Yom Chamishi, 13 AdarI 5781
Ta anith Esther Thursday, 25 February 2021
Parashat Tetzaveh 2014

Parashat Tetzaveh
Rabbi Leah Jordan
7th February 2014

I’ll be honest. For a little while, I struggled with what I wanted to meaningful say about this week’s Torah portion. Parshat Tetzaveh essentially adds to last week’s elaborate instructions for how to build the Tabernacle and what will be inside it, by going on to give us detailed information about what the priests will wear. Our only characters are Aaron, the high priest, and his also-priestly sons: Nadav, Avihu, Eleazar, and Itamar. Mostly we’re told what they’re wearing, not what they’re thinking or doing. There is much discussion, as you may imagine, of robes, headdresses, breastplates, and animal sacrifice.

So I asked two friends for their thoughts on the parsha. And I asked my husband. Finally, I asked my father. The amazing thing that came out of this search for meaning in this week’s portion was a re-confirmation that Jews have a whole lot of wonderful thoughts and opinions when you ask them. One suggested I take a cue from the subject matter – the priestly caste – and talk about how we relate to hierarchies in our own lives, whether Jewish or secular. Another advised that I start with a joke about how finding meaning in some of our parshiyot is, admittedly, a struggle at first glance. Another suggested I speak about what it means to make materials for important uses, like the priesthood, and explore modern day issues around fair trade.·

·This stew of Jewish responses reminded me of what ultimately leaps out to me about all this discussion around the Tabernacle, the Ark of the Covenant, God’s unseen presence, the priestly vestments and rituals and diadems: of course we’re really talking about grades of holiness—and about how we make meaning out of special spaces, special objects, and, even, in the case of our parsha, special (priestly) people. I’m reminded of a mishnah that my chevruta (study partner) brought last week, which lists levels of holiness in a way purposefully very similar to our Torah portion:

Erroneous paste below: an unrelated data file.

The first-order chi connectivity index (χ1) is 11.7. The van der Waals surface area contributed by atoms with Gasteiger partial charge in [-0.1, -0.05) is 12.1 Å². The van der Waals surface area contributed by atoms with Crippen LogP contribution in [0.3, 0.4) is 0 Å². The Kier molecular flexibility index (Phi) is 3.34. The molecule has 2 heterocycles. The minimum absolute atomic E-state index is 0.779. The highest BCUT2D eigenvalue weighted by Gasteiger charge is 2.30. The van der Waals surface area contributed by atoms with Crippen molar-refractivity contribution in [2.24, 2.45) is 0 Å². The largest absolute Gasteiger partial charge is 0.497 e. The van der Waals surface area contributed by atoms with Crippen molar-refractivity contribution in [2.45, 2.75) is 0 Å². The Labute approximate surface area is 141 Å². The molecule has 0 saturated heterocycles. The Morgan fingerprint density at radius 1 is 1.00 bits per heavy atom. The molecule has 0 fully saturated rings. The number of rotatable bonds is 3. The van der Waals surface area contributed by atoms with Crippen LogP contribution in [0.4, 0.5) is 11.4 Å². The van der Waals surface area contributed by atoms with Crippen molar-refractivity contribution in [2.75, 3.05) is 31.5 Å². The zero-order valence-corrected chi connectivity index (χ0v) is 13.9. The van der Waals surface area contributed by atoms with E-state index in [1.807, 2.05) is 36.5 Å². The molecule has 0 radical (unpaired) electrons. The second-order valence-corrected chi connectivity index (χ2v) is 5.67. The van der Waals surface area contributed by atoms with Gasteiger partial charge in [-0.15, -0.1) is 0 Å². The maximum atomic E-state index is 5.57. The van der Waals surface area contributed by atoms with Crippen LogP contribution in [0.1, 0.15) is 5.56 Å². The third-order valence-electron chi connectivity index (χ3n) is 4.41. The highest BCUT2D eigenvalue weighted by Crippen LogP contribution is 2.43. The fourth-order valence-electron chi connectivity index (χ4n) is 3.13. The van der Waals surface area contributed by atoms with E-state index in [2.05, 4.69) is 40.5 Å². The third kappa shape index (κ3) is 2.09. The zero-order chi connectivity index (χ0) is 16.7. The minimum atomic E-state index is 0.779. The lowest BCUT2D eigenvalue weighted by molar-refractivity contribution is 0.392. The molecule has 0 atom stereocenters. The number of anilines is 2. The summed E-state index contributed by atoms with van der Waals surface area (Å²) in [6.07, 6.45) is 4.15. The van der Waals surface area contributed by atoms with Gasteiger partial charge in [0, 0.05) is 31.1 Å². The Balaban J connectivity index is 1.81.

“If the townspeople,” it teaches, “sell the town square, they may buy with the proceeds a synagogue; if they sell a synagogue, they may buy with the proceeds an ark; if they sell an ark, they may buy wrappings for scrolls; if they sell wrappings for scrolls, they may by scrolls; if they sell scrolls, they may buy a Sefer Torah. But if they sell a Sefer Torah, they may not buy with the proceeds scrolls; if they sell scrolls, they may not buy wrappings; if they sell wrappings, they may not buy an ark; if they sell an ark, they may not buy a synagogue; if they sell a synagogue, they may not buy a town square....” (mMegillah 3:1)·
There is a sense in this mishnah, as in our parsha, of levels of holiness, ascending and descending. From the ritual vestments only the chief priest is allowed to wear – a special robe and headgear – to the clothes all the priests can wear to, finally, the clothes assumedly everyone can wear. What can we make of all this?

Well, it’s very Jewish way of thinking. Or I should say, rather, that our commitment to making meaning out of our lives, out of the yearly calendar and festivals, out of our texts and our sacred spaces stems from what both the Torah and later the Mishnah elucidate: a need and desire to make meaning and sacredness out of regular lives, regular spaces. If our ultimate festival, Shabbat, is an attempt to make sacred meaningful space in time, as Heschel famously wrote, then our ultimate space, the Tabernacle (of which the Temple and later our synagogues are echoes), is a reminder to make sacred meaningful space in the regular physical space and objects in our lives. I asked four Jews for their opinions on this week’s parsha and – taking their cue from the parsha itself, which is about making sacred meaning out of the regular clothes we wear – they immediately came up with at least four different meanings out of the regular words of our parsha. That’s what Tetzaveh is about.